- Top of page
- Introduction: Why study the social lives of bacteria?
- How cooperation evolves
- Are bacteria really cooperative in hosts and/or reservoirs?
- Is natural population structure likely to favour cooperation or cheating?
- How do other selection pressures acting within hosts and/or reservoirs affect selection on cooperation?
- Conclusion: Taking results from the lab into the wild… and into the clinic?
- Closing Remarks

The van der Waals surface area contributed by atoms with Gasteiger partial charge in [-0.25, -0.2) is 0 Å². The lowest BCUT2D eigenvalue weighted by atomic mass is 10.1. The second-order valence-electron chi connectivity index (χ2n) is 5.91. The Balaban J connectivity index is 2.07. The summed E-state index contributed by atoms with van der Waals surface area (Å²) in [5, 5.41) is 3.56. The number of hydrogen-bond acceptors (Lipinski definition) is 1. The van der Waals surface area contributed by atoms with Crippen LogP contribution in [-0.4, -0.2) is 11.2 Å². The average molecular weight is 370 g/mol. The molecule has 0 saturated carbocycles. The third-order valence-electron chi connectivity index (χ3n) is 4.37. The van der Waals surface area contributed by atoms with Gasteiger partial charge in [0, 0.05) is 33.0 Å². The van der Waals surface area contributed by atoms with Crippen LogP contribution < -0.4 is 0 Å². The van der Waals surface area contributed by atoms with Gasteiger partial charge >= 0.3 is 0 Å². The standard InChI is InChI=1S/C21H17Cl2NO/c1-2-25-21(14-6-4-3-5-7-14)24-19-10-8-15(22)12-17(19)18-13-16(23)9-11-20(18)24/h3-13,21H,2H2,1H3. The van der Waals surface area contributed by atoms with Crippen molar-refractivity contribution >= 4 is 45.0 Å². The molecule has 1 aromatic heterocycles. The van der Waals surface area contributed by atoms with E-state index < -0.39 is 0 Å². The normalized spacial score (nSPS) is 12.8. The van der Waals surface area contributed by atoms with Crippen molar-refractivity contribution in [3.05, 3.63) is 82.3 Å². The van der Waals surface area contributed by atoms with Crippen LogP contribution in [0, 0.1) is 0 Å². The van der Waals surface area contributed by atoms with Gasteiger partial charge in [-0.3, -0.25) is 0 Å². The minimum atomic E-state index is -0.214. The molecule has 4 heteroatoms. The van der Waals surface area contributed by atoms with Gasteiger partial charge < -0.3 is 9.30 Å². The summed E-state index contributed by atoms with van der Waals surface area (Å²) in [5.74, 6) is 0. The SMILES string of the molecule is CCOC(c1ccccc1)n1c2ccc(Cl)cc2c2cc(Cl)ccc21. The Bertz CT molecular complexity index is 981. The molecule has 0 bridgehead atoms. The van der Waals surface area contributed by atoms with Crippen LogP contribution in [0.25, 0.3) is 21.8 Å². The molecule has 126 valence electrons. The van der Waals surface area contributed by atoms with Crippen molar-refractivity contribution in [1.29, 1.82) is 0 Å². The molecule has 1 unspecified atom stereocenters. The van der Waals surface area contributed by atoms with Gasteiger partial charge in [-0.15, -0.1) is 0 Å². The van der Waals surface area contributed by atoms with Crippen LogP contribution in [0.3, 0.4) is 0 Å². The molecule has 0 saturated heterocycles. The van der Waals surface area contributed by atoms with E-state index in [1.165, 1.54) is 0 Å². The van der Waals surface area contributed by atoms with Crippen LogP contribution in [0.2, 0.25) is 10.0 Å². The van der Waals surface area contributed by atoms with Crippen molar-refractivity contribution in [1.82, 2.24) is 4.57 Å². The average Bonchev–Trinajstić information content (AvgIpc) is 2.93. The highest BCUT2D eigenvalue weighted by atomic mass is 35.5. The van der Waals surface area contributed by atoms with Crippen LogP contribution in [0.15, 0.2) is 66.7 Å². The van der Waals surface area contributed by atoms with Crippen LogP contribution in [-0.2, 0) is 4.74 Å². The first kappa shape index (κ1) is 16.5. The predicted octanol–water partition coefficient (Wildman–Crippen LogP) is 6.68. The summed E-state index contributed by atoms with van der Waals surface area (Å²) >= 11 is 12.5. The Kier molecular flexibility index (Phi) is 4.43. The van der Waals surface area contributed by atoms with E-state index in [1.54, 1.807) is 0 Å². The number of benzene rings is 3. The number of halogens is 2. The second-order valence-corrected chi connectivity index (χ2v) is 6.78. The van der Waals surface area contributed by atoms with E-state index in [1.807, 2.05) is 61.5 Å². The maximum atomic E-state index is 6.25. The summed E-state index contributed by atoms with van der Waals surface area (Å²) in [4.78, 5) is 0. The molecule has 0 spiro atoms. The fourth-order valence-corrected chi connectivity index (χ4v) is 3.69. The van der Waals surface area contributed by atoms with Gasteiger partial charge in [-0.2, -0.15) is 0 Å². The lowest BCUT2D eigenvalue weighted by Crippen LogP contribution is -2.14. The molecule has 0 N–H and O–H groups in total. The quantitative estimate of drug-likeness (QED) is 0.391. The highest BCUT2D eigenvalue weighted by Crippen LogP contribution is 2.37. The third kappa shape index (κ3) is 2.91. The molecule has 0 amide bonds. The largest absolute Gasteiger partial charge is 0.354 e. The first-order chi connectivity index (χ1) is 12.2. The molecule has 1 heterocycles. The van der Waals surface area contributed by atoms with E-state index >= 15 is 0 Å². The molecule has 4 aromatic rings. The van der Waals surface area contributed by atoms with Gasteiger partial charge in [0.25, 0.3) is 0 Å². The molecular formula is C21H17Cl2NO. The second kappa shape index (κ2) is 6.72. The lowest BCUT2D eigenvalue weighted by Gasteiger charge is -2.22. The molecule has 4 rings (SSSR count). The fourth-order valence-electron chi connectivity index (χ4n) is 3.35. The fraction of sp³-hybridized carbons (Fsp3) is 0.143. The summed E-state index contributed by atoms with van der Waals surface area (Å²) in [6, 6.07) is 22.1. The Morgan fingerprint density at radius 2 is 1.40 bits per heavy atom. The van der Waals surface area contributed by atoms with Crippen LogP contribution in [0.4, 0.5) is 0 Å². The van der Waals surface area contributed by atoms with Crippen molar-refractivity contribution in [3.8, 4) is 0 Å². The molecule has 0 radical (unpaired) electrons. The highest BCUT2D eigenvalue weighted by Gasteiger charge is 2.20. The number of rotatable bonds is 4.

Individual bacterial cells can communicate via quorum sensing, cooperate to harvest nutrients from their environment, form multicellular biofilms, compete over resources and even kill one another. When the environment that bacteria inhabit is an animal host, these social behaviours mediate virulence. Over the last decade, much attention has focussed on the ecology, evolution and pathology of bacterial cooperation, and the possibility that it could be exploited or destabilised to treat infections. But how far can we really extrapolate from theoretical predictions and laboratory experiments to make inferences about ‘cooperative’ behaviours in hosts and reservoirs? To determine the likely importance and evolution of cooperation ‘in the wild’, several questions must be addressed. A recent paper that reports the dynamics of bacterial cooperation and virulence in a field experiment provides an excellent nucleus for bringing together key empirical and theoretical results which help us to frame – if not completely to answer – these questions.